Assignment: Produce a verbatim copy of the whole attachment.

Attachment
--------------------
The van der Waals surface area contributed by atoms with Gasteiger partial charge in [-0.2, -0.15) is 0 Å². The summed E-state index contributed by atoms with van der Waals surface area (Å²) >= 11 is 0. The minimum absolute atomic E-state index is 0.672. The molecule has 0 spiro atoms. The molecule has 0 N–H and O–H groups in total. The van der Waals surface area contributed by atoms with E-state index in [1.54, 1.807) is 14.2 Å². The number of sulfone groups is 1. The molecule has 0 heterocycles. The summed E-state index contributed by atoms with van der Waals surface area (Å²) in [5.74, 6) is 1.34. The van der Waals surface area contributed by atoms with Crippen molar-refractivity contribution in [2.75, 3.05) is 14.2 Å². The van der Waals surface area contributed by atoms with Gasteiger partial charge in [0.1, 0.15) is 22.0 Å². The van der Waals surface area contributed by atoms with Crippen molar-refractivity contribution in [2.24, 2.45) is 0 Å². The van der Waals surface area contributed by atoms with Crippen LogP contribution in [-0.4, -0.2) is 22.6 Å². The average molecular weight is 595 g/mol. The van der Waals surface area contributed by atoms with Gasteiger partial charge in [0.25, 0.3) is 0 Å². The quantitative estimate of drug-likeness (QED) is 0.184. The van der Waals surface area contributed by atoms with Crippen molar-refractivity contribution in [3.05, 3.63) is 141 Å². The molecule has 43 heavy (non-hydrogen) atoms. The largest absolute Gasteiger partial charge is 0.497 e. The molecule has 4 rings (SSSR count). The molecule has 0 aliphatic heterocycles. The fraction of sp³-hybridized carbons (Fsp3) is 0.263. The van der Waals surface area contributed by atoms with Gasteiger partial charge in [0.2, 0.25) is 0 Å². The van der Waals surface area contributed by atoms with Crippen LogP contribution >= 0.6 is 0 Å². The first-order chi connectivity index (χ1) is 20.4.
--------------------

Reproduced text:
The van der Waals surface area contributed by atoms with Gasteiger partial charge in [-0.2, -0.15) is 0 Å². The summed E-state index contributed by atoms with van der Waals surface area (Å²) >= 11 is 0. The minimum absolute atomic E-state index is 0.672. The molecule has 0 spiro atoms. The molecule has 0 N–H and O–H groups in total. The van der Waals surface area contributed by atoms with E-state index in [1.54, 1.807) is 14.2 Å². The number of sulfone groups is 1. The molecule has 0 heterocycles. The summed E-state index contributed by atoms with van der Waals surface area (Å²) in [5.74, 6) is 1.34. The van der Waals surface area contributed by atoms with Crippen molar-refractivity contribution in [2.75, 3.05) is 14.2 Å². The van der Waals surface area contributed by atoms with Gasteiger partial charge in [0.1, 0.15) is 22.0 Å². The van der Waals surface area contributed by atoms with Crippen molar-refractivity contribution in [2.24, 2.45) is 0 Å². The van der Waals surface area contributed by atoms with Crippen LogP contribution in [-0.4, -0.2) is 22.6 Å². The average molecular weight is 595 g/mol. The van der Waals surface area contributed by atoms with Gasteiger partial charge in [0.25, 0.3) is 0 Å². The quantitative estimate of drug-likeness (QED) is 0.184. The van der Waals surface area contributed by atoms with Crippen molar-refractivity contribution in [3.05, 3.63) is 141 Å². The molecule has 43 heavy (non-hydrogen) atoms. The largest absolute Gasteiger partial charge is 0.497 e. The molecule has 4 rings (SSSR count). The molecule has 0 aliphatic heterocycles. The fraction of sp³-hybridized carbons (Fsp3) is 0.263. The van der Waals surface area contributed by atoms with Gasteiger partial charge in [0.2, 0.25) is 0 Å². The van der Waals surface area contributed by atoms with Crippen LogP contribution >= 0.6 is 0 Å². The first-order chi connectivity index (χ1) is 20.4.